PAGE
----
• Pierre Véry, born in Bellon on 17 November 1900 and died in Paris on 12 October 1960, was a French writer and screenwriter, author of among others: Disparus de Saint-Agil. A small museum was opened on 21 June 2008 in his second home in Aubeterre on the instigation of his son Noël Véry, himself a famous cinematographic operator and promoter in France of the Steadycam process.
  • Paulette Merval, born Paulette Riffaud (an old family in Aubeterre) on 3 November 1920 at La Roche-Chalais and died on 21 June 2009 at Bordeaux, and Marcel Merkès born on 7 July 1920 at Bordeaux and died on 30 March 2007 at Pessac. They were the "golden couple" of operetta, marrying 10,500 times in their scene. They owned the Baisevigne Domain where they liked to come and rest between performances at the Théâtre Mogador in Paris.

See also[edit]


  • Pierre-Rémy Houssin with Jean Combes and Michel Luc, Charente from prehistory to our times, (collective work), St-Jean-d'Y, Imprimerie Bordessoules, coll. "History by documents", 1986, 429 p. (ISBN 2-903504-21-0, BnF No. FRBNF34901024 (in French)

External links[edit]

Notes and references[edit]


  1. ^ Aubeterre, the gateway to Périgord, was also the gateway to Saintonge, since at that time the province included Barbezieux, Montmoreau, and Chalais. After the Treaty of Brétigny all the British possessions in Aquitaine were called Guyenne.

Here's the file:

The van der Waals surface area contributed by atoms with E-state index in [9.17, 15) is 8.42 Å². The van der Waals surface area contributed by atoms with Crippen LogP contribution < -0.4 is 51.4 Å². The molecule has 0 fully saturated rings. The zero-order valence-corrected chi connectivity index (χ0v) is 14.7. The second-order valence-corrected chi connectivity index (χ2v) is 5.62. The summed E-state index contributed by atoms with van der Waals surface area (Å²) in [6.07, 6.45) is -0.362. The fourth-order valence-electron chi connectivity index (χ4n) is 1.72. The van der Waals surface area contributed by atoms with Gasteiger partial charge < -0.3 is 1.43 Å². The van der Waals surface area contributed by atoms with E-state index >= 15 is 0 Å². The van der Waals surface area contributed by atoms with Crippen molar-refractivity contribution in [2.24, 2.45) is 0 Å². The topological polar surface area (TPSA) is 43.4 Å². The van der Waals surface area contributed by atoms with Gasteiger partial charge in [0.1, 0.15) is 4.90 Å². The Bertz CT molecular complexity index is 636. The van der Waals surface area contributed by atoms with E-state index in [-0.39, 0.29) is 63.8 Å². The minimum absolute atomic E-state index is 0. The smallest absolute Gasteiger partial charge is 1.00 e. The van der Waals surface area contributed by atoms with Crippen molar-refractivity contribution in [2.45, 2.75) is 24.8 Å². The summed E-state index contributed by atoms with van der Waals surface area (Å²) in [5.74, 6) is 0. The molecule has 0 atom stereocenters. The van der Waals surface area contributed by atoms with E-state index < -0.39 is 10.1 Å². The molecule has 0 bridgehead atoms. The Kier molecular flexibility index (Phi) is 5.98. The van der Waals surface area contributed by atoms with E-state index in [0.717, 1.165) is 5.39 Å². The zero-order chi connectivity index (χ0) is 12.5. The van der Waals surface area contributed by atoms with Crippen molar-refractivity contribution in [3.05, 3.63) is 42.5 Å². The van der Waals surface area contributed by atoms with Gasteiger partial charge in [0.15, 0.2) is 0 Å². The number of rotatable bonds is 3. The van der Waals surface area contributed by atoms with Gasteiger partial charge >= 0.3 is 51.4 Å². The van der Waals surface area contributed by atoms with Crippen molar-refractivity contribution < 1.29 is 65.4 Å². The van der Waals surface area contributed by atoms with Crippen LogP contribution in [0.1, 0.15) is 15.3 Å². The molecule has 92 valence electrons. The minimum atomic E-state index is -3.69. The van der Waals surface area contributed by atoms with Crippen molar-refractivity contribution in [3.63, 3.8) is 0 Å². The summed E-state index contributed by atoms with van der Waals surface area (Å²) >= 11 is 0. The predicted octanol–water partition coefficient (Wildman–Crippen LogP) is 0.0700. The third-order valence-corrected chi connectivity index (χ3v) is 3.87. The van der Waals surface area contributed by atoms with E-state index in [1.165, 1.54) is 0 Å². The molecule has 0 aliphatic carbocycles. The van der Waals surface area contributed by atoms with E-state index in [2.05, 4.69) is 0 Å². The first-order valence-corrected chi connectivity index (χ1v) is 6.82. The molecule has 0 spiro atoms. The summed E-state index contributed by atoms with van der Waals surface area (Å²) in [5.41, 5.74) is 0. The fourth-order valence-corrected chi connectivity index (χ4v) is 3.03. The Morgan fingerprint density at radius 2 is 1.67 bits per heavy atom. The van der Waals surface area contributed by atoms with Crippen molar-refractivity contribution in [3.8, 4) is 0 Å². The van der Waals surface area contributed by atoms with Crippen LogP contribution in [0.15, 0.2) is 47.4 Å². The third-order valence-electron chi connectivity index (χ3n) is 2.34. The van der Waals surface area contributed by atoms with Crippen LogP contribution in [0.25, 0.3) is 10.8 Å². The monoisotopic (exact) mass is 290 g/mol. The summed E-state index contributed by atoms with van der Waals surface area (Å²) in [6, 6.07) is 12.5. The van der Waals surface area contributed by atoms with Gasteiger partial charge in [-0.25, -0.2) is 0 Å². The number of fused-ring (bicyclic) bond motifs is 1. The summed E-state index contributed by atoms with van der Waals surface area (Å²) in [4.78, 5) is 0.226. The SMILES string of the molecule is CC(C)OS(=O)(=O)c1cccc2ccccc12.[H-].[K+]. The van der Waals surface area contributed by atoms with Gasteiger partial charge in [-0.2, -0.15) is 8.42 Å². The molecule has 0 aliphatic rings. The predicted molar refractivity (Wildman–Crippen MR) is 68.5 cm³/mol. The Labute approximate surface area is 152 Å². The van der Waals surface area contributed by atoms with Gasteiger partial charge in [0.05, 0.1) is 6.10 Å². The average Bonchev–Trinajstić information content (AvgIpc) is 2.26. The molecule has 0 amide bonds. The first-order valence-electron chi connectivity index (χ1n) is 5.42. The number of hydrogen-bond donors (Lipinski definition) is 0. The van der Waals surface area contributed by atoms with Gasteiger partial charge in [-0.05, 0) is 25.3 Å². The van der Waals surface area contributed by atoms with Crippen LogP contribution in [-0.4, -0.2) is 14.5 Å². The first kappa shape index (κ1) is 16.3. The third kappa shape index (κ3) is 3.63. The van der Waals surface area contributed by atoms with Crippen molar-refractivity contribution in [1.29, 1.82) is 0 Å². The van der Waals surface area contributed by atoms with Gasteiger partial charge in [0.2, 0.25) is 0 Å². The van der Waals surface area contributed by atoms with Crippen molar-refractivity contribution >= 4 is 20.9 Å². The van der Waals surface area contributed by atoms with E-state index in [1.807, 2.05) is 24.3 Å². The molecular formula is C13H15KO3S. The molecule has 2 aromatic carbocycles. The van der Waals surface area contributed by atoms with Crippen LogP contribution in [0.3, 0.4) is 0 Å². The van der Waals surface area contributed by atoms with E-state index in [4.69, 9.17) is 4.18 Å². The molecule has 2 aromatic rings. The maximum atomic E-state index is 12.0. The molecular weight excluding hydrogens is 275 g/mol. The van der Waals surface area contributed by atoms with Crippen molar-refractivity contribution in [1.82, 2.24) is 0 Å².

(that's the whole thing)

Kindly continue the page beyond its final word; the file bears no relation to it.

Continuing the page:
2. ^ Other castellanies were: Angoulême, Bouteville, Villebois, Merpins, Jarnac, Cognac, and La Tour-Blanche.
  3. ^ At the beginning of the 21st century, the methods of identification have been modified by Law No. 2002-276 of 27 February 2002 Archived 6 March 2016 at the Wayback Machine, the so-called "law of local democracy" and in particular Title V "census operations" allows, after a transitional period running from 2004 to 2008, the annual publication of the legal population of the different French administrative districts. For communes with a population greater than 10,000 inhabitants, a sample survey is conducted annually, the entire territory of these communes is taken into account at the end of the period of five years. The first "legal population" after 1999 under this new law came into force on 1 January 2009 and was based on the census of 2006.


  1. ^ "Populations légales 2016". INSEE. Retrieved 25 April 2019.
  2. ^ Inhabitants of Charente (in French)
  3. ^ Orthodromic Dictances from Acme Mapper
  4. ^ a b c Google Maps
  5. ^ Page on Aubeterre-sur-Dronne on Les Plus Beaux Villages de France website, consulted on 15 March 2014. (in French)
  6. ^ BRGM map on Géoportail (in French)
  7. ^ Infoterre Visualiser Archived 2017-04-23 at the Wayback Machine, BRGM website (in French)
  8. ^ Paper Notice on Ribérac, BRGM, 1999, ISBN 2-7159-1757-0, Infoterre website, consulted on 30 December 2011 (in French)
  9. ^ Jean Nanglard, Polyptych history of the Diocese of Angoulême, Vol. III, Angoulême, imprimerie Despujols, 1900, 582 p., p. 113 (in French)
  10. ^ The names of communes in Charente occitan, Jean Urroz, 2005, consulted on 15 March 2014 (in Occitan)